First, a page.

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Favorite Facts

Did You Know?
  • That Shrews are not rodents? 
  • That Humans have one hair per follicle, but Short-Tailed Chinchillas have up to 100?
  • That the Steller's Sea Cow went extinct only 27 years after it was discovered?
  • That according to tradition, at least six Ravens must be kept at the Tower of London, otherwise the monarchy will fall?
  • That the two largest species of shark eat mostly tiny plankton?
  • That the now-extinct Caribbean Monk Seal was first described by Christopher Columbus? And that he ordered his crew to kill and butcher eight of them for food?
  • That the Nene, or Hawaiian Goose, evolved from the same common ancestor as the Canadian Goose?
  • That Fainting Goats don't actually faint?
  • That the 150lbs Cabybara is considered to be a fish by the Catholic Church in Venezuela?
  • That the creation of Ligers is frowned upon?
  • That a Hector's Dolphin could fit in your bathtub?
  • That European Starlings came to a America because of an avid Shakespeare fan?
  • That Pronghorns are not closely related to any other Antelope?
  • That there once lived a 1,500lb Guinea Pig?
  • That high levels of Oxygen allowed for gigantic insects to exist 300 million years go?
  • That a Lungfish named Granddad has been living at Chicago's Shedd Aquarium since 1933?
  • That Bowhead Whales might be able to live for 200 years or more?
  • That Turacos are the only birds with true Green and Red Pigmentation?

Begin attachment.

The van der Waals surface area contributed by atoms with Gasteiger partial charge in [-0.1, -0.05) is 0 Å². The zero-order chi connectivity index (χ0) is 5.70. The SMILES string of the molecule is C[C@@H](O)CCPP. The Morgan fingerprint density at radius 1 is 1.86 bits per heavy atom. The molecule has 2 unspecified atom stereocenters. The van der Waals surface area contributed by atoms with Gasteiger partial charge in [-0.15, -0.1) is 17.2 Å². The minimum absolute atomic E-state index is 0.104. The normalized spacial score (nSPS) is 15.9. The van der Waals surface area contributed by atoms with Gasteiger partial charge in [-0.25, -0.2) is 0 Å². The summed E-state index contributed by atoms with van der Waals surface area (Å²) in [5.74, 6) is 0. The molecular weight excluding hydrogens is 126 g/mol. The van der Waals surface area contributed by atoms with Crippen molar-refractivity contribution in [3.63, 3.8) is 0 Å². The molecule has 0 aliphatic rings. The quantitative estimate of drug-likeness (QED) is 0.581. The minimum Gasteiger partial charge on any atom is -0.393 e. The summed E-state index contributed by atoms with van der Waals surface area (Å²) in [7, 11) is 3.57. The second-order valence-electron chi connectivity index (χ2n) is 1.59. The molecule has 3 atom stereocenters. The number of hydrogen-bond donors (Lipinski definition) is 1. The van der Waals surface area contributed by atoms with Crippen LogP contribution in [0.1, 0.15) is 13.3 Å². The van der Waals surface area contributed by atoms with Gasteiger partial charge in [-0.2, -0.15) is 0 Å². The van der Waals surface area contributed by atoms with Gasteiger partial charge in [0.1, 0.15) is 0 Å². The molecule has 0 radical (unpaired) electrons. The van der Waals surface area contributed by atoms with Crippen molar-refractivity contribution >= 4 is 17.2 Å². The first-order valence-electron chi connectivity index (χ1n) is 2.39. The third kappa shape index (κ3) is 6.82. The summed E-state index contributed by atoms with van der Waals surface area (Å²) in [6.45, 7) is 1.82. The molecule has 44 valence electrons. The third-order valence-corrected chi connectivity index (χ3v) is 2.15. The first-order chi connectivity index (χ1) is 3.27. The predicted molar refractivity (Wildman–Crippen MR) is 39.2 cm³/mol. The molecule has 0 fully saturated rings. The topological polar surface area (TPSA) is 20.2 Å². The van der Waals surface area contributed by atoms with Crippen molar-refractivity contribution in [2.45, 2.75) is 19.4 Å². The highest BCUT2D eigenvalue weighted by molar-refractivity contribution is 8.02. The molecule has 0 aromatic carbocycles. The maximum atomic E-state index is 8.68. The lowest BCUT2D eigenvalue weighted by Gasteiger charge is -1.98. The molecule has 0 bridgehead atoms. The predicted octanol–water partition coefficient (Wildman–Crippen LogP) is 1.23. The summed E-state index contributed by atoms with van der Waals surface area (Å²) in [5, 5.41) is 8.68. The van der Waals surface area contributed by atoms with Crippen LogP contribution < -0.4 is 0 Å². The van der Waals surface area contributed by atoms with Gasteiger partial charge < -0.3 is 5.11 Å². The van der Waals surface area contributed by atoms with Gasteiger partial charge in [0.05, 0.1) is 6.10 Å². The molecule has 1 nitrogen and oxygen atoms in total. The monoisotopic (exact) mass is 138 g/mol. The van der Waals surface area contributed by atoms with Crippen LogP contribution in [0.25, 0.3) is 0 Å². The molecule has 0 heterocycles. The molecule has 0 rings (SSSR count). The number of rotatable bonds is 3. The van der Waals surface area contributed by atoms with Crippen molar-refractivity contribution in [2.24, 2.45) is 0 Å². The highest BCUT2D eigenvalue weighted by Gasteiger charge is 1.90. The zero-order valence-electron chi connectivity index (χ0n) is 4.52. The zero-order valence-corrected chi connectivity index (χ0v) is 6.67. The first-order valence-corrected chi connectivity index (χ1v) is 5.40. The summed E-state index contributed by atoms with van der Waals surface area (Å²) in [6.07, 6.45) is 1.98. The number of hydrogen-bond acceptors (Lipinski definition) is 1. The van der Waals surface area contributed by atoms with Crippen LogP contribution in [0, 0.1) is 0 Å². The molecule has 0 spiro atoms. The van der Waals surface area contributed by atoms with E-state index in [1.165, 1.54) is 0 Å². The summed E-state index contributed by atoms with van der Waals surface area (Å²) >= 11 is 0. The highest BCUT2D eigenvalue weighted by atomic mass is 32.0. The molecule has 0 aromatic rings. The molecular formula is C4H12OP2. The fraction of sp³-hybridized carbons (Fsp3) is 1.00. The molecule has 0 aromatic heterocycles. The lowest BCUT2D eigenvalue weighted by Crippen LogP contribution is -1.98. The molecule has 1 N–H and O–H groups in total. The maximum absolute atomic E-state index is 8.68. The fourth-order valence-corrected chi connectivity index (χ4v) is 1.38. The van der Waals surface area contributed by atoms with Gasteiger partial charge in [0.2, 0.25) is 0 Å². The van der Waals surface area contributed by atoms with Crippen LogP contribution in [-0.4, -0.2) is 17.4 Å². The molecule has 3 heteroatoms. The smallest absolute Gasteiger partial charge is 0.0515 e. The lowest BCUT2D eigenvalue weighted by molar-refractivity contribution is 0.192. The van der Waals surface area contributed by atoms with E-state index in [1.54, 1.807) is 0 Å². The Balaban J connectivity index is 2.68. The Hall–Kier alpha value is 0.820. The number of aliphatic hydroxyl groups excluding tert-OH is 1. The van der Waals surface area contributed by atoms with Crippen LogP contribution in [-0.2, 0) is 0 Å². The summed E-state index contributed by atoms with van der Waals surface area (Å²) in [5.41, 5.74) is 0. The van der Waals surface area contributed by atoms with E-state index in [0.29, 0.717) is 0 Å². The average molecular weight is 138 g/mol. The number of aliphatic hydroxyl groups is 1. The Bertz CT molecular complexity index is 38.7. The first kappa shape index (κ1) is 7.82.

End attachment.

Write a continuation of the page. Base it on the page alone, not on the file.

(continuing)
Popular posts from this blog

Four!

For anyone who was counting, yesterday was our birthday-- four years! Four years filled with animals from A to Z, more than 1,100 of them! I can't thank my readers enough, it's been wonderful!

And in celebration of that milestone... I'm taking a break. Hopefully not forever, but for a little bit at least. In the mean time I plan on getting a new layout out, along with some updates to some of the older articles.

I'll post updates here and on the Facebook page, I'm also brainstorming some new animal-related projects, so keep an eye out!

Thanks again for four awesome years!


Harpy Eagle

I think we'll just start his post off with a video.

Yup. That's what Harpy Eagles (Harpia harpyja) do. They soar above the treetops of the Amazon, and swoop in to grab unsuspecting sloths, monkeys, opossums, anteaters.... but sloths are apparently their favorites. They are one of the largest species of raptor in the world.

Harpy Eagles are the only member of genus Harpia, so named after the Harpies, winged death spirits in Greek Mythology that had eagle-like bodies and the heads of women. In the Jason and the Argonauts story, the Harpies tortured king Phineas by always snatching food out of his hands, leaving him perpetually hungry until Jason and his band relieved him. They resorted to similar snatching in The Aeneid, and were also said to have grabbed who people in other myths as well. In short, a very appropriate name for an eagle that makes its living grabbing tree dwellers while they are just doing their thing.

Though it is the only member in its genus, the Harpy Eagle is …

Common Brushtail Possum

The Common Brushtail Possum is a species of Marsupial found in Australia. As the name probably suggests, they are a common animal, and have the largest range and most abundant population of any Australian Marsupial.

The Brushtails do in fact have very bushy tails, though the underside had a naked patch. This is because the Possum's tail is prehensile, and that patch allows them to grip things better. They feed on a variety of plants, including fruits and Eucalyptus, and have also been known to eat the occasional animal. The species is also nocturnal, meaning that they need to find dark places to sleep in during the daytime- possibly even inside a house roof!

Common Brushtail Possums are arboreal creatures, and are excellent climbers. The females even have front-facing pouches for their offspring, in part so that they don't lose them. Some other marsupials, especially those that dig, have backwards facing pouches to keep dirt and debris away from their developing infants.

A ba…